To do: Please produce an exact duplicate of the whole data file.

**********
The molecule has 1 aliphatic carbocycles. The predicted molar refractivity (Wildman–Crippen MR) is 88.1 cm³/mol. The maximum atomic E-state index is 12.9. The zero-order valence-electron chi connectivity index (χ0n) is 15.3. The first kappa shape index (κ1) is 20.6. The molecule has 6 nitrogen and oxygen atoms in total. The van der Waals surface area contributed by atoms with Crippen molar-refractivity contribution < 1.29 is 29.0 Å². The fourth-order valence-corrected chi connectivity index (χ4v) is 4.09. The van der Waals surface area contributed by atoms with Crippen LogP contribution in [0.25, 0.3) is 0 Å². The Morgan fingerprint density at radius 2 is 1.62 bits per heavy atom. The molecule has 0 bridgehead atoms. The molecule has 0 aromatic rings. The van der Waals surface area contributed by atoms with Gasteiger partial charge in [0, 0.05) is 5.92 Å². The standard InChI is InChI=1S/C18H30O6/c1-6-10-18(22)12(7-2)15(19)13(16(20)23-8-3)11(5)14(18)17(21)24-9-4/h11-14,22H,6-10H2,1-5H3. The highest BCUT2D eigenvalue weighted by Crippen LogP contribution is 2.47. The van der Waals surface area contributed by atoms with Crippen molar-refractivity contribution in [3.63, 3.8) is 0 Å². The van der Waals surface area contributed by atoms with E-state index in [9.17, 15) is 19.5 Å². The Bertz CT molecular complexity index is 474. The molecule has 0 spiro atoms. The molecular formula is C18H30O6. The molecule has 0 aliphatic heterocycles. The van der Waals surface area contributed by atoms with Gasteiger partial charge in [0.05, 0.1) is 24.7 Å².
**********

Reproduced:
The molecule has 1 aliphatic carbocycles. The predicted molar refractivity (Wildman–Crippen MR) is 88.1 cm³/mol. The maximum atomic E-state index is 12.9. The zero-order valence-electron chi connectivity index (χ0n) is 15.3. The first kappa shape index (κ1) is 20.6. The molecule has 6 nitrogen and oxygen atoms in total. The van der Waals surface area contributed by atoms with Crippen molar-refractivity contribution < 1.29 is 29.0 Å². The fourth-order valence-corrected chi connectivity index (χ4v) is 4.09. The van der Waals surface area contributed by atoms with Crippen LogP contribution in [0.25, 0.3) is 0 Å². The Morgan fingerprint density at radius 2 is 1.62 bits per heavy atom. The molecule has 0 bridgehead atoms. The molecule has 0 aromatic rings. The van der Waals surface area contributed by atoms with Gasteiger partial charge in [0, 0.05) is 5.92 Å². The standard InChI is InChI=1S/C18H30O6/c1-6-10-18(22)12(7-2)15(19)13(16(20)23-8-3)11(5)14(18)17(21)24-9-4/h11-14,22H,6-10H2,1-5H3. The highest BCUT2D eigenvalue weighted by Crippen LogP contribution is 2.47. The van der Waals surface area contributed by atoms with Crippen molar-refractivity contribution in [3.63, 3.8) is 0 Å². The van der Waals surface area contributed by atoms with E-state index in [9.17, 15) is 19.5 Å². The Bertz CT molecular complexity index is 474. The molecule has 0 spiro atoms. The molecular formula is C18H30O6. The molecule has 0 aliphatic heterocycles. The van der Waals surface area contributed by atoms with Gasteiger partial charge in [0.05, 0.1) is 24.7 Å².